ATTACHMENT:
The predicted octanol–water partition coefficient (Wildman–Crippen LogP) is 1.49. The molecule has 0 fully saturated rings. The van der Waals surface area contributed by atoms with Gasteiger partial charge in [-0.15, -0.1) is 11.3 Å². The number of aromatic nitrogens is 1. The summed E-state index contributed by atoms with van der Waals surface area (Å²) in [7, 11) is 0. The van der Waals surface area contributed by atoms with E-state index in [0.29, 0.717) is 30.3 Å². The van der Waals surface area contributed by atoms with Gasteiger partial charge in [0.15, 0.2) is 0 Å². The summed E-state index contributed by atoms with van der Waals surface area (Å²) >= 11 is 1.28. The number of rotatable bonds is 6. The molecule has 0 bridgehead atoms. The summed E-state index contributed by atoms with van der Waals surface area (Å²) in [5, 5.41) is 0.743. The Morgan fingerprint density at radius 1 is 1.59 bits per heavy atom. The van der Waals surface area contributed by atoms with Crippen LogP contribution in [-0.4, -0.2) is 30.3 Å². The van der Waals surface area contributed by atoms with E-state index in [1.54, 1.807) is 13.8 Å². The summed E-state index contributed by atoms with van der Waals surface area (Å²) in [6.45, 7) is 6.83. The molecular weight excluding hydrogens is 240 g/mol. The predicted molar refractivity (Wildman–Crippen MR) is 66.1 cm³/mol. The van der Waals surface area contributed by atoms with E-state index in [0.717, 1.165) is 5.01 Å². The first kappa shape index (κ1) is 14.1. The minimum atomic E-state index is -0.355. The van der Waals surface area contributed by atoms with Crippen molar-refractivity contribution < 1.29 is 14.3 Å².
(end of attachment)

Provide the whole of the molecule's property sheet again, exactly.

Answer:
The predicted octanol–water partition coefficient (Wildman–Crippen LogP) is 1.49. The molecule has 0 fully saturated rings. The van der Waals surface area contributed by atoms with Gasteiger partial charge in [-0.15, -0.1) is 11.3 Å². The number of aromatic nitrogens is 1. The summed E-state index contributed by atoms with van der Waals surface area (Å²) in [7, 11) is 0. The van der Waals surface area contributed by atoms with E-state index in [0.29, 0.717) is 30.3 Å². The van der Waals surface area contributed by atoms with Gasteiger partial charge in [0.15, 0.2) is 0 Å². The summed E-state index contributed by atoms with van der Waals surface area (Å²) >= 11 is 1.28. The number of rotatable bonds is 6. The molecule has 0 bridgehead atoms. The summed E-state index contributed by atoms with van der Waals surface area (Å²) in [5, 5.41) is 0.743. The Morgan fingerprint density at radius 1 is 1.59 bits per heavy atom. The van der Waals surface area contributed by atoms with Crippen LogP contribution in [-0.4, -0.2) is 30.3 Å². The van der Waals surface area contributed by atoms with E-state index in [1.54, 1.807) is 13.8 Å². The summed E-state index contributed by atoms with van der Waals surface area (Å²) in [6.45, 7) is 6.83. The molecular weight excluding hydrogens is 240 g/mol. The predicted molar refractivity (Wildman–Crippen MR) is 66.1 cm³/mol. The van der Waals surface area contributed by atoms with E-state index in [0.717, 1.165) is 5.01 Å². The first kappa shape index (κ1) is 14.1. The minimum atomic E-state index is -0.355. The van der Waals surface area contributed by atoms with Crippen molar-refractivity contribution < 1.29 is 14.3 Å².